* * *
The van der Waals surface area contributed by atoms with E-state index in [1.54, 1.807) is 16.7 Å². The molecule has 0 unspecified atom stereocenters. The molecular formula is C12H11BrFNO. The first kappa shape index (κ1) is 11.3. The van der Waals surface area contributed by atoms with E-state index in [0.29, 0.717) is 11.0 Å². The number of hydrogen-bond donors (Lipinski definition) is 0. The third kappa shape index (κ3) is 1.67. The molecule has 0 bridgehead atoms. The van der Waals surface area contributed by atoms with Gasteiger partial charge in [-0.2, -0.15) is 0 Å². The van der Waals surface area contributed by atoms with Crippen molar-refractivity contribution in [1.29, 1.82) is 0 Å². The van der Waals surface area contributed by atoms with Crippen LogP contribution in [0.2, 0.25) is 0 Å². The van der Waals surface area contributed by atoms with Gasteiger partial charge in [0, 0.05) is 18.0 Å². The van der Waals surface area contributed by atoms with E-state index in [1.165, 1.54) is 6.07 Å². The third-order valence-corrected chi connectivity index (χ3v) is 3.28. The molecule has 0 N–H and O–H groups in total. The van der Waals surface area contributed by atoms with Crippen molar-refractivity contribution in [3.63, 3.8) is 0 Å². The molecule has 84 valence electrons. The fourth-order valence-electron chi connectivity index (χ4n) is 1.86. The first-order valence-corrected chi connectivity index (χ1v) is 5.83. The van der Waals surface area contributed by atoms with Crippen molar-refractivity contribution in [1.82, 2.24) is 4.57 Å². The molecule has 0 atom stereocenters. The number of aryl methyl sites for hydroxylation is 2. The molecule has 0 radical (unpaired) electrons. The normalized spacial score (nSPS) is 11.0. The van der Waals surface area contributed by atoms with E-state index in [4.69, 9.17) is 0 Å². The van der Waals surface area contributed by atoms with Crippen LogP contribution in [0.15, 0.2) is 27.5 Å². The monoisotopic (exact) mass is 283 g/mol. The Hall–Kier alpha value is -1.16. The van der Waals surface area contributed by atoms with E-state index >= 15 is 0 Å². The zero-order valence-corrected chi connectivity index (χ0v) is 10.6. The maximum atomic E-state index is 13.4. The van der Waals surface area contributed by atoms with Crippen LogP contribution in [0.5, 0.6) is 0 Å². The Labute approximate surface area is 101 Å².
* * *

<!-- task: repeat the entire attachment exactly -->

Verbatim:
The van der Waals surface area contributed by atoms with E-state index in [1.54, 1.807) is 16.7 Å². The molecule has 0 unspecified atom stereocenters. The molecular formula is C12H11BrFNO. The first kappa shape index (κ1) is 11.3. The van der Waals surface area contributed by atoms with E-state index in [0.29, 0.717) is 11.0 Å². The number of hydrogen-bond donors (Lipinski definition) is 0. The third kappa shape index (κ3) is 1.67. The molecule has 0 bridgehead atoms. The van der Waals surface area contributed by atoms with Gasteiger partial charge in [-0.2, -0.15) is 0 Å². The van der Waals surface area contributed by atoms with Crippen molar-refractivity contribution in [1.29, 1.82) is 0 Å². The van der Waals surface area contributed by atoms with Crippen LogP contribution in [0.2, 0.25) is 0 Å². The van der Waals surface area contributed by atoms with Gasteiger partial charge in [0, 0.05) is 18.0 Å². The van der Waals surface area contributed by atoms with E-state index in [1.165, 1.54) is 6.07 Å². The third-order valence-corrected chi connectivity index (χ3v) is 3.28. The molecule has 0 N–H and O–H groups in total. The van der Waals surface area contributed by atoms with Crippen molar-refractivity contribution in [3.63, 3.8) is 0 Å². The molecule has 84 valence electrons. The fourth-order valence-electron chi connectivity index (χ4n) is 1.86. The first-order valence-corrected chi connectivity index (χ1v) is 5.83. The van der Waals surface area contributed by atoms with Crippen molar-refractivity contribution in [1.82, 2.24) is 4.57 Å². The molecule has 0 atom stereocenters. The number of aryl methyl sites for hydroxylation is 2. The molecule has 0 radical (unpaired) electrons. The normalized spacial score (nSPS) is 11.0. The van der Waals surface area contributed by atoms with E-state index in [4.69, 9.17) is 0 Å². The van der Waals surface area contributed by atoms with Crippen LogP contribution in [0.15, 0.2) is 27.5 Å². The monoisotopic (exact) mass is 283 g/mol. The Hall–Kier alpha value is -1.16. The van der Waals surface area contributed by atoms with E-state index >= 15 is 0 Å². The zero-order valence-corrected chi connectivity index (χ0v) is 10.6. The maximum atomic E-state index is 13.4. The van der Waals surface area contributed by atoms with Crippen LogP contribution in [0.5, 0.6) is 0 Å². The Labute approximate surface area is 101 Å².